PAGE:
Project title: The consequences of stalking
Stalking is defined as a systematic series of attempted approaches, incidents and behaviours that are experienced by the victim as unwanted, repeated and persistent, and which are perceived as transgressive and intimidating for the victim. A population survey from the Danish Ministry of Justice from 2018 showed that 2% of Danes between the ages of 18 and 74 had been victims of stalking within the past year, which means that between 67,000 and 98,000 Danes are victims of stalking every year.
With this project, we want to contribute with an in-depth and broad mapping of the psychological consequences of stalking and the needs of stalking victims. With this project, we will investigate some of the issues surrounding stalking that are underexplored in the national and international literature in the field. These issues are all relevant to shed light on in order to provide effective and customised support and treatment for stalking victims.
The project uses a mixed methods design and can be roughly divided into 4 phases that are expected to overlap:
1. Systematic review. The purpose of the first phase is to create a systematic overview of the existing international knowledge on stalking and psychological consequences.
2. Analyses of psychological effects. The purpose of this phase is to gain more knowledge about Danish stalking victims seeking treatment. A greater knowledge of these victims can help clarify what efforts should be put in place to help stalking victims in Denmark, including legal, police and treatment efforts.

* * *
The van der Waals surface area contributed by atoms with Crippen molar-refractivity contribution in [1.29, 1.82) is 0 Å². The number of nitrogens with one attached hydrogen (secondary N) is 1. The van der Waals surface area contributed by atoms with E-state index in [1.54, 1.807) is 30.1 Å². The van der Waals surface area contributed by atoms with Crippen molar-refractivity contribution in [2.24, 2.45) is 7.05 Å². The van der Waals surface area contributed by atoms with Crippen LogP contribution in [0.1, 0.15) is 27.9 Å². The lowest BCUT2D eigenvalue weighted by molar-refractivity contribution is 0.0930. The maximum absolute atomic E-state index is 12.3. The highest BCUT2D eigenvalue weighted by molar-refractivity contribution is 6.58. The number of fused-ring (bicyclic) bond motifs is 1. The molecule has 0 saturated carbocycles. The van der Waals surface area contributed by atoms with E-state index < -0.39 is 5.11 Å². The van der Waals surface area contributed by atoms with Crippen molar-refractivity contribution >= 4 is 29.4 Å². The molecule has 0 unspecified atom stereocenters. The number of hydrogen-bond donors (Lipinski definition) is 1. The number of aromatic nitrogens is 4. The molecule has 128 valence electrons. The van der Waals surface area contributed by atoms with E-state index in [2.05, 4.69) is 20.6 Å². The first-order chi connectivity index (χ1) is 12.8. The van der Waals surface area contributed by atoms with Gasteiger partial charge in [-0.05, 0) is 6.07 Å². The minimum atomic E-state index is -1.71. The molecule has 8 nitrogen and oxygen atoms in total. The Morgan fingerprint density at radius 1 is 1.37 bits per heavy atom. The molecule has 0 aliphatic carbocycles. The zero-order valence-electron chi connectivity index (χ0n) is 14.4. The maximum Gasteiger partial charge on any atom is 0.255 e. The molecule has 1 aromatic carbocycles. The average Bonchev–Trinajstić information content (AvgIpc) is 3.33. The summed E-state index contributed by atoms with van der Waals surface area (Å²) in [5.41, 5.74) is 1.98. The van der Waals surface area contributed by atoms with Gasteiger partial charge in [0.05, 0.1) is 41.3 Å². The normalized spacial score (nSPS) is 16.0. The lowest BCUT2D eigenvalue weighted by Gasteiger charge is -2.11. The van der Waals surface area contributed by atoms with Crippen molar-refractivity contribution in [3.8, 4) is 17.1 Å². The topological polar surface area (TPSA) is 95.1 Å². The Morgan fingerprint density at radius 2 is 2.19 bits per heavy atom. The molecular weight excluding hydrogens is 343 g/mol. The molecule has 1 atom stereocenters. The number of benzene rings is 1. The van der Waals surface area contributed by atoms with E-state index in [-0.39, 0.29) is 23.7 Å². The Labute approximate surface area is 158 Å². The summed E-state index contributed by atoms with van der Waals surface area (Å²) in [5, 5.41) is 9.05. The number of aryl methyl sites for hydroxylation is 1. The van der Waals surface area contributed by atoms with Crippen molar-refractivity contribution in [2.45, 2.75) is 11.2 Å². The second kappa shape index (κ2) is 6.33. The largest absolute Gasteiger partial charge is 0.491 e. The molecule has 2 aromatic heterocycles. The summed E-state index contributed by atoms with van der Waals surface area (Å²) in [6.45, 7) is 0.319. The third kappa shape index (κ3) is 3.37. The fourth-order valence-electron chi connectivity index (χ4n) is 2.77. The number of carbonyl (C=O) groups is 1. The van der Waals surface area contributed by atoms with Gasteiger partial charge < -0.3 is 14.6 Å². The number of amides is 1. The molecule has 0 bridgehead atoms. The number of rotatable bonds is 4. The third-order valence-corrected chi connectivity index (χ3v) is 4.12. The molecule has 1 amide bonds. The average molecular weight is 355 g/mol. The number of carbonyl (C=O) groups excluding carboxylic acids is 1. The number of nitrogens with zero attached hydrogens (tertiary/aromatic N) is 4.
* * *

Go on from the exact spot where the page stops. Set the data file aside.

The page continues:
3. Analyses of risk and protective factors. Here we will examine how different factors surrounding the stalking process and the stalking victim affect the severity or type of psychological consequences of stalking.
4. Qualitative study. Here we will explore the experience of being a victim of stalking. The purpose of this study is to complement and nuance the issues that we explore in the previous phases.
The results of this project will increase knowledge and understanding of the psychosocial consequences of stalking and their impact on victims' everyday lives and support needs. The project will also contribute to a greater understanding of the risk factors and protective factors that have an impact on the psychosocial consequences that victims experience during and after stalking. Overall, we expect the results to contribute to expanding the knowledge base for the treatment and prevention of stalking and its consequences, which will benefit both victims and the rest of society.
Start date and expected end date: 01.10.2022-01.04.2025
Main supervisor: Ask Elklit, Professor
Co-supervisors: Maria Louison Vang, Associate Professor & Dorte Christiansen, Assistant Professor
Research group: National Centre for Psychotraumatology
Collaborators: Dansk Stalking Center
Keywords: Stalking, trauma, violence, psychotraumatology